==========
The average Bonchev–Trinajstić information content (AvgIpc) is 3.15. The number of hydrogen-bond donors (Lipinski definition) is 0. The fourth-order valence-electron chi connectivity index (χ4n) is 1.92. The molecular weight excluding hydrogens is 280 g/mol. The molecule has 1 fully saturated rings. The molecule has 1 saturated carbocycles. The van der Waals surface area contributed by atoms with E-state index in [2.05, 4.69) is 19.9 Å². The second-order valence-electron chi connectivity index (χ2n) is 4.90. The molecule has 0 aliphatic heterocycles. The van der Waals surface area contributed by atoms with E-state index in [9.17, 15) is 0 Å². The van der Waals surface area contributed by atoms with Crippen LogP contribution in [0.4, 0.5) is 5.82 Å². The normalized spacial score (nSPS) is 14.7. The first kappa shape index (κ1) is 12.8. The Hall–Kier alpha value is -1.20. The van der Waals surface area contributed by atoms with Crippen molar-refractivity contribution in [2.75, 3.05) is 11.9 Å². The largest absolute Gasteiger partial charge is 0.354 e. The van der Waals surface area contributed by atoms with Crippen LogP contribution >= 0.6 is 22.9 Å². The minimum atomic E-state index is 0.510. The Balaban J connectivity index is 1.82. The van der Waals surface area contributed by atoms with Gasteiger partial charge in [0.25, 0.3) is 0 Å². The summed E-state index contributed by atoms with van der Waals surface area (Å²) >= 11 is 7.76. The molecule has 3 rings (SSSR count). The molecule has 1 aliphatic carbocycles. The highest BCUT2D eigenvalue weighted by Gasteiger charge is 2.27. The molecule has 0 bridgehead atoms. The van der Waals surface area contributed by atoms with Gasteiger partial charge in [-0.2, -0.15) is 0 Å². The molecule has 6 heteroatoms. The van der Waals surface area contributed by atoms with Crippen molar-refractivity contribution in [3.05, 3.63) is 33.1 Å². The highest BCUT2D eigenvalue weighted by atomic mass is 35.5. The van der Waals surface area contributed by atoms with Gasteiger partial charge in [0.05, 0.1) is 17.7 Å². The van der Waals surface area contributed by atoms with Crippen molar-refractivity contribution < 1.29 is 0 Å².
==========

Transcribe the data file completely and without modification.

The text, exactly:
The average Bonchev–Trinajstić information content (AvgIpc) is 3.15. The number of hydrogen-bond donors (Lipinski definition) is 0. The fourth-order valence-electron chi connectivity index (χ4n) is 1.92. The molecular weight excluding hydrogens is 280 g/mol. The molecule has 1 fully saturated rings. The molecule has 1 saturated carbocycles. The van der Waals surface area contributed by atoms with E-state index in [2.05, 4.69) is 19.9 Å². The second-order valence-electron chi connectivity index (χ2n) is 4.90. The molecule has 0 aliphatic heterocycles. The van der Waals surface area contributed by atoms with E-state index in [9.17, 15) is 0 Å². The van der Waals surface area contributed by atoms with Crippen LogP contribution in [0.4, 0.5) is 5.82 Å². The normalized spacial score (nSPS) is 14.7. The first kappa shape index (κ1) is 12.8. The Hall–Kier alpha value is -1.20. The van der Waals surface area contributed by atoms with Crippen molar-refractivity contribution in [2.75, 3.05) is 11.9 Å². The largest absolute Gasteiger partial charge is 0.354 e. The van der Waals surface area contributed by atoms with Crippen LogP contribution >= 0.6 is 22.9 Å². The minimum atomic E-state index is 0.510. The Balaban J connectivity index is 1.82. The van der Waals surface area contributed by atoms with Gasteiger partial charge in [0.25, 0.3) is 0 Å². The summed E-state index contributed by atoms with van der Waals surface area (Å²) >= 11 is 7.76. The molecule has 3 rings (SSSR count). The molecule has 1 aliphatic carbocycles. The highest BCUT2D eigenvalue weighted by Gasteiger charge is 2.27. The molecule has 0 bridgehead atoms. The van der Waals surface area contributed by atoms with Gasteiger partial charge in [-0.2, -0.15) is 0 Å². The molecule has 6 heteroatoms. The van der Waals surface area contributed by atoms with Crippen molar-refractivity contribution in [3.05, 3.63) is 33.1 Å². The highest BCUT2D eigenvalue weighted by atomic mass is 35.5. The van der Waals surface area contributed by atoms with Gasteiger partial charge in [0.05, 0.1) is 17.7 Å². The van der Waals surface area contributed by atoms with Crippen molar-refractivity contribution < 1.29 is 0 Å².